Let’s take a time machine back to when the city of Chicago underwent major developments. Buildings were being sketched and built, streets were getting paved, and the economy was booming. Now, don’t worry this isn’t going to be a breakdown of Chicago’s history. Rather, it’s about the history of the Vic Theatre in Chicago that will make you say “wait, what?”
Located at 3145 N. Sheffield near the Belmont subway stop, The Vic Theatre celebrated its 100th birthday and held an anniversary celebration this past November. The theatre was designed by architect, John E.O. Pridmore, and opened its doors in 1912. The five-story building took three years to build, and went by the name of The Victoria Theatre.
Most of us can agree that the name seems well fitting for the once luxurious vaudeville building. Yes, vaudeville is a fancy French term that describes a genre of theatre that provided a variety of entertainment from the early 1880’s until the 1930’s. It was once referred to as the heart of American show business. Some of the acts involved were musicians, jugglers, dancers, magicians, and comedians. In fact, according to the Chicago Sun-Times article directly refers to its colorful past, “The Vic Theatre-home to vaudeville, porn, and now rock ‘n’ roll- turns 100”! One of the earliest bookings was the comedy team, Mutt and Jeff. Now, of course the usage of the theatre changed over time, which comes as no surprise there considering it was built a century ago!
Hop back into the time-machine for a second, and let’s jump ahead to 1932 when the Vic shut its ticket booth windows due to the harsh effects of The Great Depression. Once the 1940’s rolled around the theatre was used by the Plasterers Institute and yes, I know what you’re thinking: what the heck did they need the Vic for? Well, the Chicago Sun-Times article reports that the institute installed two kilns on the stage in order to test fire brick durability. Sounds cool doesn’t it? Well, maybe not as cool as the fact that in the 1960’s the theatre (primarily the stage) was used as an automobile repair shop. Imagine having to take your Plymouth Barracuda to the Vic to get your tires repaired! Zooming ahead ten years, we hit the 1970’s which, well to put it bluntly, proved to be an interesting decade at the Vic. Does this saying ring any bells: “The Old Vic is Back in Business …For You. The Public. The Finest of People”? This somewhat questionable greeting was used for the X-rated movie theatre that found its home at the, then, Old Vic theatre for a short period of time. After it showcased porn, the theatre was renamed as the Roberto Clemente Theater which featured Spanish-speaking movies. Since sales for movie tickets were beginning to decline, the theater was sold to the late Walter Klein Jr. in 1983.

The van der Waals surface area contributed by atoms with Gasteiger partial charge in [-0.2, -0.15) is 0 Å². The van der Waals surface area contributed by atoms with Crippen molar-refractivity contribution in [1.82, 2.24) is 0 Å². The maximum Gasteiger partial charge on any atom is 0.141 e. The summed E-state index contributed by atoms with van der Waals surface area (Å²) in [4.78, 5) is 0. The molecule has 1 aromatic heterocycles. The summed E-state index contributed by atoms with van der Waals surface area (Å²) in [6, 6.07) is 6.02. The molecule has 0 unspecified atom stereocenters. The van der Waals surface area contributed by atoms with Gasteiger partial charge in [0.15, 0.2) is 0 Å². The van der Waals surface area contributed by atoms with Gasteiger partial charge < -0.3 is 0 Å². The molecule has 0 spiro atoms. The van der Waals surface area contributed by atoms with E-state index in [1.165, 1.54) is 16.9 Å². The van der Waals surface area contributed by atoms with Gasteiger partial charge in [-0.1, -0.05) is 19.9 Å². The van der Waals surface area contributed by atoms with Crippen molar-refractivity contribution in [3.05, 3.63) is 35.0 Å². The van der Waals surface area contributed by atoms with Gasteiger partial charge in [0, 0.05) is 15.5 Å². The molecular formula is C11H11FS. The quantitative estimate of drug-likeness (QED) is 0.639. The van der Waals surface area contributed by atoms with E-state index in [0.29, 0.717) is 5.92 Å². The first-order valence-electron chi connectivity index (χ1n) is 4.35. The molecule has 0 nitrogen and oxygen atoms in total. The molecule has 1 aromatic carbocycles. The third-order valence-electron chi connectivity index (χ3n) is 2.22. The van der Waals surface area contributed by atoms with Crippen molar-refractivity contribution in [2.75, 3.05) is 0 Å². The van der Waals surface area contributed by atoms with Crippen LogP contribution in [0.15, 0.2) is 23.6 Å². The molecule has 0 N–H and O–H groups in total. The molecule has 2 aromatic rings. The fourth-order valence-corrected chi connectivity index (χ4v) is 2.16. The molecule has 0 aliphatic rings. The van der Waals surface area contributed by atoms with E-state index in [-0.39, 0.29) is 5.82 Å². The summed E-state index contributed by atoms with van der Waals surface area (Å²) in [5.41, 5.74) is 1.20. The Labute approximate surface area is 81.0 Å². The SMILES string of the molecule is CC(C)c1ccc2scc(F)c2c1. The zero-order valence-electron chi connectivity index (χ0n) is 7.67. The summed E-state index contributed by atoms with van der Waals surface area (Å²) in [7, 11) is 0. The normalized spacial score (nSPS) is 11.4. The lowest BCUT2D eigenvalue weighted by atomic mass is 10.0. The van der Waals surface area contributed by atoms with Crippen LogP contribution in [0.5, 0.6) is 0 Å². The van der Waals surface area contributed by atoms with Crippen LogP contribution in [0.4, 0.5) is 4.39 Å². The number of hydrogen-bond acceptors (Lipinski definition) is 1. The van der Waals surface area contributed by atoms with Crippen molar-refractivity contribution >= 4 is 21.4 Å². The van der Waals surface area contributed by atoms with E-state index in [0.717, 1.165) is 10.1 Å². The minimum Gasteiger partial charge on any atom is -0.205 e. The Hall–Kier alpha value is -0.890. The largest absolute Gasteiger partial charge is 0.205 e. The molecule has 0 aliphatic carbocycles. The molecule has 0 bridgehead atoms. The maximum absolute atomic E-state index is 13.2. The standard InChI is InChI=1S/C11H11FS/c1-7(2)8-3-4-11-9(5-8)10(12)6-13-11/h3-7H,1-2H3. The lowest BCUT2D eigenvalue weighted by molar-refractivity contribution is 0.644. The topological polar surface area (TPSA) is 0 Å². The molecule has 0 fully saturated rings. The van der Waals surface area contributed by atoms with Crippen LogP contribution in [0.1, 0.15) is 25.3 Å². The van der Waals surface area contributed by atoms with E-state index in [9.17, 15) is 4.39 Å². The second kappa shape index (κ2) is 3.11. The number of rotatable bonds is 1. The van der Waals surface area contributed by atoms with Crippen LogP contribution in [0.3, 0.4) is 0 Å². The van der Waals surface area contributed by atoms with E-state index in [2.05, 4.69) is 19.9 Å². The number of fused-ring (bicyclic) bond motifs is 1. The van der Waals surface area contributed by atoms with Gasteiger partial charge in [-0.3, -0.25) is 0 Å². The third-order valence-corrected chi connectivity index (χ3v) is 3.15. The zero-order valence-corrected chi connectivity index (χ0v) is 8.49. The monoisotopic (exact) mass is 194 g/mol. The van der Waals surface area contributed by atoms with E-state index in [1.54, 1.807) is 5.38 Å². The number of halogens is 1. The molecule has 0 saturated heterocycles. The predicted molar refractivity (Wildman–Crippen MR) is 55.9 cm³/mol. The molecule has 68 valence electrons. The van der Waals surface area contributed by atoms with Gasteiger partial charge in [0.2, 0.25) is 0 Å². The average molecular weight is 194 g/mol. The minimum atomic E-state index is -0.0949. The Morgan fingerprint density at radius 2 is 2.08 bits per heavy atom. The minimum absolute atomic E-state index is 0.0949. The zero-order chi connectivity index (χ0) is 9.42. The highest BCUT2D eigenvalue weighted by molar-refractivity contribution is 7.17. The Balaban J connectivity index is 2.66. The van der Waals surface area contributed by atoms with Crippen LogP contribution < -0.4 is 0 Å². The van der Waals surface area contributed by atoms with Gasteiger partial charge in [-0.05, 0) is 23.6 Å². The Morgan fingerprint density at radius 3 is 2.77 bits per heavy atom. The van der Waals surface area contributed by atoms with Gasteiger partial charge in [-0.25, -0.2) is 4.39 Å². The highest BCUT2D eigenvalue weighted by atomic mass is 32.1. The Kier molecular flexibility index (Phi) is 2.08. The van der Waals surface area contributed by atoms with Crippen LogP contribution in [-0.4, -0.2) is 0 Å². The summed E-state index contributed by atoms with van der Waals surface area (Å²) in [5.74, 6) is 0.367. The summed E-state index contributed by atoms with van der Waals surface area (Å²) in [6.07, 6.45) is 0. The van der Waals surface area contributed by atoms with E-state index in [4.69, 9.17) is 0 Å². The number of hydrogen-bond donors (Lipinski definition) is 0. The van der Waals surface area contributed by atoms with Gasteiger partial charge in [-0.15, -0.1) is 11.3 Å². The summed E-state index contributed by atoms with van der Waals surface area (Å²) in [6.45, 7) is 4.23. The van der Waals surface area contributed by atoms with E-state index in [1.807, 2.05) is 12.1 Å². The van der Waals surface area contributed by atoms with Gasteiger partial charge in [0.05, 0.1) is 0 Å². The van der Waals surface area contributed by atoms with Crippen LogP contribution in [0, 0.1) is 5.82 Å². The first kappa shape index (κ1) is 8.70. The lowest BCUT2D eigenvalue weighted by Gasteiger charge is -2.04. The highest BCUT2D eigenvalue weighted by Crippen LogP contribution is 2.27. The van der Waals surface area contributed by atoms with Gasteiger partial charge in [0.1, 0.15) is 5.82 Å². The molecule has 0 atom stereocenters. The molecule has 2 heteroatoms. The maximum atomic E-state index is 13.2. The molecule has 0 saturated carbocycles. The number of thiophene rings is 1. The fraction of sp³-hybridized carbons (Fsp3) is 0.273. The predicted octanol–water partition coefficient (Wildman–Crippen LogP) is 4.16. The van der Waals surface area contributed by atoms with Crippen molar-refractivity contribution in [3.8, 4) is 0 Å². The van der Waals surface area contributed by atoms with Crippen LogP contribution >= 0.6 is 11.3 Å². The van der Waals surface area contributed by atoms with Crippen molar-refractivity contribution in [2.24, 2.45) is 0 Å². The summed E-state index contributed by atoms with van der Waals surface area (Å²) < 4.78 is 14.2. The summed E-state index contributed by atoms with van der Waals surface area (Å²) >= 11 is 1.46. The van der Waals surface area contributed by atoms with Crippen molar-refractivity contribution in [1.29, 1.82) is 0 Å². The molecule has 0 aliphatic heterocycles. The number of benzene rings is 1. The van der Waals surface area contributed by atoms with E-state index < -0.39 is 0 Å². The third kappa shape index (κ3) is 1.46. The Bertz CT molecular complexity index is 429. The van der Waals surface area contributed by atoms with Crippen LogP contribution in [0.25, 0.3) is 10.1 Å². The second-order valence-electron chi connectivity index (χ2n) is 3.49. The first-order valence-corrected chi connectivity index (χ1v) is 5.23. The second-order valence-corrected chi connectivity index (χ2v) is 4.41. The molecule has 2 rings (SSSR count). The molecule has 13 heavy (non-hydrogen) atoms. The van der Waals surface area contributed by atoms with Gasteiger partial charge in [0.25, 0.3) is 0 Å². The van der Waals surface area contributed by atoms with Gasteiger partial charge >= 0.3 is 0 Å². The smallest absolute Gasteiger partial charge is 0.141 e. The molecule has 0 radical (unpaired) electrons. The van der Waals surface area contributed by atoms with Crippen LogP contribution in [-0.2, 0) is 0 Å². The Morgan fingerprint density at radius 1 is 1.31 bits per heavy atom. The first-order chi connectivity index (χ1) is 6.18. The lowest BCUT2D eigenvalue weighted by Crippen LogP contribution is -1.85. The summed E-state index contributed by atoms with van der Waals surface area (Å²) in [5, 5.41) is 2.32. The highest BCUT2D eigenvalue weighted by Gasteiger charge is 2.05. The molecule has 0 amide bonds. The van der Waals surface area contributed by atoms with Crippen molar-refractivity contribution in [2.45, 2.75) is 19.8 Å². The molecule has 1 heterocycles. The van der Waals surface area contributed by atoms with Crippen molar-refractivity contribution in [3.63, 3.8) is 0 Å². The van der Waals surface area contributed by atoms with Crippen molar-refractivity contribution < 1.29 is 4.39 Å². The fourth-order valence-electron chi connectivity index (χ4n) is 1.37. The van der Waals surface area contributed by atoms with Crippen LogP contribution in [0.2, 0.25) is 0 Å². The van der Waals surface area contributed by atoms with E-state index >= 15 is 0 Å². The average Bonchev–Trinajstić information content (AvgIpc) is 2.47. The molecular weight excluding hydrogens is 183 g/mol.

This takes us straight to the beginning of what we know as the Vic Theatre today. Once the theatre was converted and renovations were complete, the Vic reopened its doors again in 1984. Under the new ownership the first “performance” was the private taping for Second City’s 25th Anniversary Special for HBO. In that same year, Juice Newton (the country pop superstar from the ‘80s) was the first musical performance to play at the new Vic. In the years to follow, The Red Hot Chili Peppers, Dave Matthews Band, No Doubt, David Bowie, Green Day, Pearl Jam, The Beastie Boys, Bob Dylan, and Rage Against The Machine, just to name a few, all shared the same stage at the Vic.
Two decades later, in 2000 the Klein brothers sold the Vic to Jam Productions. When Jam took hold of the reigns, the theatre underwent some developments such as a new roof, a new marquee and wait for it, wait for it… new bathrooms! Under the ownership of Jam in 2005, the Chicago-based rock band WIlco recorded a live album at the Vic. Kicking Television: Live in Chicago consists of four live shows, which features material from the resulting two albums, Yankee Hotel Foxtrot and A Ghost is Born. The memorable album received positive reviews and sold over 114,000 copies. Q Magazine named the album, “one of the top 20 live albums of all time”. Imagine being in the audience, listening and watching as Wilco rocked out in the comfort of their hometown. Other performers who recorded live albums at the Vic include, Papa Roach and Jim Gaffigan.
Today, the Vic continues to serve as one of Chicago’s top musical venues. Then, Monday thru Thursday the Vic transforms into its alter-ego, Brew & View. The popular movie theatre includes three bars which are open while the films are playing. Sounds like a good time, doesn’t it? The movies are usually second-and third-run, as well as underground films. For just five bucks a ticket, and a buck fifty for a beer, you’re set for the night. Aside from its alter-ego, check out some upcoming shows including The Black Crows from April 16th-19th and Jim James April 20th.
You can’t deny Chicago’s Vic Theatre is one that experienced drastic changes. These changes helped it to transform into the theatre we use and see today. The theatre has been home to a variety of acts that continue to resonate within the walls. It is amazing to think of how much history one building, one theatre has. I think I’ll step out of this time machine for now and enjoy the Vic of present, join me if you want! For a full list of shows and ticket information visit the Vic Theatre here.